The problem with this approach, suggest the report's authors - who are drawn from the institute, the Government, academe, consultancy and the investment community - is that it leaves regulatory policy uncertain.
The most obvious area for the regulators to open up is price-setting. In particular, they should specify the determinants of the current pricing formula and the factors that they believe will affect the outcome of future reviews.
Transparency of this kind would have four potential benefits, the report says.
First, it would better ensure that the regulator is acting fairly and in line with the proper procedures.
Second, it would enhance the role of the regulatory accounts as the 'public memory' of the regulatory system, and so make it less likely that future regulators would overturn commitments.
Third, it would reduce the regulated companies' cost of capital if the market perceived that it would produce a greater degree of consistency in the regulators' actions, and hence less risk.
Fourth, transparency may help to educate investors about the basis on which utilities are regulated.
Having analysed the situation in the British airports, electricity supply, gas, telecommunications and water industries, the authors - who stress that they are not speaking for their respective organisations - have recommended a fundamental overhaul of the reporting system.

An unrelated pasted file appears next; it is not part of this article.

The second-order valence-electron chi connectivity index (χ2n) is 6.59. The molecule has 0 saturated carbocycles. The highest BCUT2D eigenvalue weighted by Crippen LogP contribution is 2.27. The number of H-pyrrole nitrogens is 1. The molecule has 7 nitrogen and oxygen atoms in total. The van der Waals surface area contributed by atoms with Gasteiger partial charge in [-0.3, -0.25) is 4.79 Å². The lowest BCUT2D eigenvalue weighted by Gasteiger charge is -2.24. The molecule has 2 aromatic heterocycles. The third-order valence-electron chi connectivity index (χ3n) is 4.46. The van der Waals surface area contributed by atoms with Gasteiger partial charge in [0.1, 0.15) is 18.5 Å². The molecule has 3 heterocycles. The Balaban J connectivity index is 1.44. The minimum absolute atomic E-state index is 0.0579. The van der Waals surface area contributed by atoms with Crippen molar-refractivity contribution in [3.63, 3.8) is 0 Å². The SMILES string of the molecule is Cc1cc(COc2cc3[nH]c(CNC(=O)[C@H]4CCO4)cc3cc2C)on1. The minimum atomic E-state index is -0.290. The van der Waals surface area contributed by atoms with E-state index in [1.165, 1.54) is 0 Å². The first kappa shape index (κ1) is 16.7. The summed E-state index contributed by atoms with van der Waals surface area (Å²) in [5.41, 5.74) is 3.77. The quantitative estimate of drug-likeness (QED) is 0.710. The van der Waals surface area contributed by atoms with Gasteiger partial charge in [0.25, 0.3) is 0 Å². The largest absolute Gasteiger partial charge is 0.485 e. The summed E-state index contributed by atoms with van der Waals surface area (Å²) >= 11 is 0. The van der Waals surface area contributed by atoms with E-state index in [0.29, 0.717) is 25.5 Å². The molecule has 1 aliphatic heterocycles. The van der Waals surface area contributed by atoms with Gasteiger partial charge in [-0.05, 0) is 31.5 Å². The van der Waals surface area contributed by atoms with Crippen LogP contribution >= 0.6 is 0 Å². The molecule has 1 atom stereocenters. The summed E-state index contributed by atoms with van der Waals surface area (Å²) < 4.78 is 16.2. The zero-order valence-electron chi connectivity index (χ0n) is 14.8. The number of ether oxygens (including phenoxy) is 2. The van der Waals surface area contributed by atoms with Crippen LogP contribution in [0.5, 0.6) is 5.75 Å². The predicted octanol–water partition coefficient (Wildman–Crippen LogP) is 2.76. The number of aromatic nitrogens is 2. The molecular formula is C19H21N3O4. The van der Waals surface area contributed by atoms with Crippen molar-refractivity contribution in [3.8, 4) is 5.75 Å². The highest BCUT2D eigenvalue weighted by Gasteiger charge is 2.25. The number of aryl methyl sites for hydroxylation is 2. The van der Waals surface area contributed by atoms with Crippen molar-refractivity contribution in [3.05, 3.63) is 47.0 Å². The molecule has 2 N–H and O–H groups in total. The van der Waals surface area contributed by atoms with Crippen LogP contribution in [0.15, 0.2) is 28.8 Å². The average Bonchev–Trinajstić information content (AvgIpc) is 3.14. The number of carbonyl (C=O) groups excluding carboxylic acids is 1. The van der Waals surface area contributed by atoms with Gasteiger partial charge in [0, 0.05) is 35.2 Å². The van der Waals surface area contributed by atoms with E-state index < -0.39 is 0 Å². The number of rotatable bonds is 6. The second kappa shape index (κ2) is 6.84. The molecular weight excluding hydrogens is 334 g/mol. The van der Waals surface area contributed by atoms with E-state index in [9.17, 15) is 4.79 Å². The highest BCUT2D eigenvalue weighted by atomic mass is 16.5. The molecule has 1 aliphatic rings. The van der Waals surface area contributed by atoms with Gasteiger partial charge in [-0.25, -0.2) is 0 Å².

Noting that accounting in this sector differs from the norm chiefly because of the effects of privatisation, the relative lack of conventions and standards concerning current-cost accounting and the special significance of accounts for price-setting, they say that the core information for regulatory decision-making should be in audited regulatory accounts.
These should be required to show a true and fair view and be prepared on a current-cost basis, applying financial capital maintenance principles. This means that accounts are based on the preservation of the purchasing power of the shareholders' equity, as opposed to the concept where profits are calculated after leaving sufficient capital in the business to maintain its capacity to operate at a given level.
While regulators will still need to receive some information on a confidential basis, a cost-benefit test should be used to check that this is justified.
Perhaps most important, regulatory standards should be drawn up to deal with general issues, allowing for differences between industries. These would be set by a body under the joint auspices of the Accounting Standards Board and the industry regulators or established by the regulators with the ASB approving the result.
Giving the industries representation on the standard-setting body and making regulatory accounts subject to the Financial Reporting Review Panel, the watchdog that ensures compliance with ASB standards, would complete the bringing into line of statutory and regulatory accounts.
At a time when disclosure is the watchword of the ASB in its battle to curb abuses of the system, the report's authors are confident that 'more transparent accounting practices would promote investor and public confidence in the regulatory process'.Reuse content